I had designed the walk to last two hours, not the usual one hour. I did this on the basis that we were a cognate group (ARU’s Active Learning Network SIG), albeit dispersed over two campuses. I think two hours did decide some people against turning up, but it was worth taking that risk I felt.
With the extra space, however, I was able to begin the walk with a reading of two paragraphs from an accessible yet pertinent extract from the Horowitz book. The reading was a stimulus. Sometimes stimuli are provocations, conceits like scenarios or conundrums, problems or challenges. A reading felt appropriate as a basis for reflective walking – we were considering space in relation to Doing, Being, Belonging, Becoming and Connecting. I will think more about using stimuli: where, what, when, by whom, and so forth. The idea is pertinent to two active learning paradigms I am currently involved in developing: the institutional rollout of Live Briefs as authentic assessment and the design of multi- and interdisciplinary sandpit events.
The idea came from stumbling upon a perfect, in my mind, couple of paragraphs which I thought would get us off to a good start. And there is a point here that pertains to promoting active learning: a pedagogic transition to active learning need not be difficult if you, as course designer, know your stuff and can point others to the need-to-know knowledge for their own consideration. So, often active learning design is primarily concerned with stimulating curiosity and imbuing confidence in a peer group to self-direct their learning.

More time, space and distraction

In previous posts, I have noticed that it can be quite a challenge to feed Twitter and walk and talk. Fitting this into a well-planned one-hour itinerary is quite a pressure. I designed last week’s walk, therefore, to last two hours with the danger being that we would lose some participants due to being busy academics caught up in marking (a factor that makes it so difficult for many colleagues to engage in non-critical reflective development activities). As noted, that’s how it turned out: the groups were smaller and some of the key participants in the Active Learning Network didn’t turn up and one who or two who did had to leave early. Nevertheless, I was keen that we should experiment with a two-hour walk.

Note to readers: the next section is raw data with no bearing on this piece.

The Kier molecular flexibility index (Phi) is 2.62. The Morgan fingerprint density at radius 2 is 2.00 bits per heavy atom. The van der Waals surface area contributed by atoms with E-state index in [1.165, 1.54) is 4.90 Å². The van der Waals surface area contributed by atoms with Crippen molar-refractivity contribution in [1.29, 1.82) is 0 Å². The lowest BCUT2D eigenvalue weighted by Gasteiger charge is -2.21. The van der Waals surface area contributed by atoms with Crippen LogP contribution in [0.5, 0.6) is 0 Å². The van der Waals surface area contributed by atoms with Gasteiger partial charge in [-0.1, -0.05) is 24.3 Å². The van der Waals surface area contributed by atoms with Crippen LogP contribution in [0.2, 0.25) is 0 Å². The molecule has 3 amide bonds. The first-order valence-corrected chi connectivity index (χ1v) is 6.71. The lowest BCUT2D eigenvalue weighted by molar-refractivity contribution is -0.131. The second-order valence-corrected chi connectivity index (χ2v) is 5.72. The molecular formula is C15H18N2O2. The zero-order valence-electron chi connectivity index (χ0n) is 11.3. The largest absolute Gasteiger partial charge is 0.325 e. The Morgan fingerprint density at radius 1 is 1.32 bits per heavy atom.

A walk that lasts two hours creates a better space for conversation and thinking through ideas. As the walk leader last week, I still found myself too preoccupied with the process of photographing the spaces and tweeting the best ideas. My colleague Isobel Gowers who led the parallel walk in Chelmsford told me it was the same for her. I had wondered whether that function may have fitted better given more time. It didn’t, because when you’re talking you just want to keep talking. In fact, the end of the walk petered out (in a good way – see deviation above) in terms of the formal structure because the group were so carried away in the conversation we forgot to answer the last question (ironically on connectivity!).
As walk leader/teacher, I found myself pulling people back to the central question during the whole walk. It’s what the active learner teacher must do because without any structure a common sense of purpose gets lost. And, like a DJ or orchestrator, someone must look after the interests of the whole group to ensure the conversation flows. Again, note my thoughts above on self-direction and deviation. This is not straightforward but needs to be consciously managed by the walk leader.
Some participants choose not to do the Twitter thing, and that’s okay. Isobel said her walking partner had no interest at all in the Twalk – only the walk.
In larger group scenarios, I’ve also thought about assigning or suggesting a Twitter reporter role as either a formal or informal duty within a group . For example, it would reflect the idea of assigning roles to group work such as the triads we use in SCALEUP pedagogy. However, in informal settings, it’s not always appropriate or possible to assign roles and it can be quite a skill if you have not walked, twalked, and talked before. Nevertheless, if the intention is to run it as a twalk then you need at least one person making the connection for the group in Twitter; if possible more than one person.